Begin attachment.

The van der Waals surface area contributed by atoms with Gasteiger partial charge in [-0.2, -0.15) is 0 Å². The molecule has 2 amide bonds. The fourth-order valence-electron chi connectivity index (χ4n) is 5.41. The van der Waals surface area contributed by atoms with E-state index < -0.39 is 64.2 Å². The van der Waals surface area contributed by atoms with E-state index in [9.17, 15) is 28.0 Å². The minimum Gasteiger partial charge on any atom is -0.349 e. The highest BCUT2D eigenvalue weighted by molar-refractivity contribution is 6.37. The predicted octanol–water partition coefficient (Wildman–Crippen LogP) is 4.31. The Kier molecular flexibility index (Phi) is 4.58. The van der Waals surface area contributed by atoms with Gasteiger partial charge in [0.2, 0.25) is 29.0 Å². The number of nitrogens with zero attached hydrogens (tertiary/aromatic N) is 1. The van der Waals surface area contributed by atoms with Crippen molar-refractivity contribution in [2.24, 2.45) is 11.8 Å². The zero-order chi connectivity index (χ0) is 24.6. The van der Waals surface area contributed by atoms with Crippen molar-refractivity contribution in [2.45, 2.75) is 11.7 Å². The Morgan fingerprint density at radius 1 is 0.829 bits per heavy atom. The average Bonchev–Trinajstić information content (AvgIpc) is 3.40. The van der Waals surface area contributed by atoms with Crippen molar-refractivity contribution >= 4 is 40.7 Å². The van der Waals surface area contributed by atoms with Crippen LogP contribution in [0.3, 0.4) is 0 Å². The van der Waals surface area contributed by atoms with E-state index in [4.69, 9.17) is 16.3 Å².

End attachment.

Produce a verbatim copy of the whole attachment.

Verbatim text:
The van der Waals surface area contributed by atoms with Gasteiger partial charge in [-0.2, -0.15) is 0 Å². The molecule has 2 amide bonds. The fourth-order valence-electron chi connectivity index (χ4n) is 5.41. The van der Waals surface area contributed by atoms with E-state index < -0.39 is 64.2 Å². The van der Waals surface area contributed by atoms with E-state index in [9.17, 15) is 28.0 Å². The minimum Gasteiger partial charge on any atom is -0.349 e. The highest BCUT2D eigenvalue weighted by molar-refractivity contribution is 6.37. The predicted octanol–water partition coefficient (Wildman–Crippen LogP) is 4.31. The Kier molecular flexibility index (Phi) is 4.58. The van der Waals surface area contributed by atoms with Gasteiger partial charge in [0.2, 0.25) is 29.0 Å². The number of nitrogens with zero attached hydrogens (tertiary/aromatic N) is 1. The van der Waals surface area contributed by atoms with Crippen molar-refractivity contribution in [2.24, 2.45) is 11.8 Å². The zero-order chi connectivity index (χ0) is 24.6. The van der Waals surface area contributed by atoms with Crippen molar-refractivity contribution in [2.45, 2.75) is 11.7 Å². The Morgan fingerprint density at radius 1 is 0.829 bits per heavy atom. The average Bonchev–Trinajstić information content (AvgIpc) is 3.40. The van der Waals surface area contributed by atoms with Crippen molar-refractivity contribution >= 4 is 40.7 Å². The van der Waals surface area contributed by atoms with Crippen LogP contribution in [0.3, 0.4) is 0 Å². The van der Waals surface area contributed by atoms with E-state index in [4.69, 9.17) is 16.3 Å².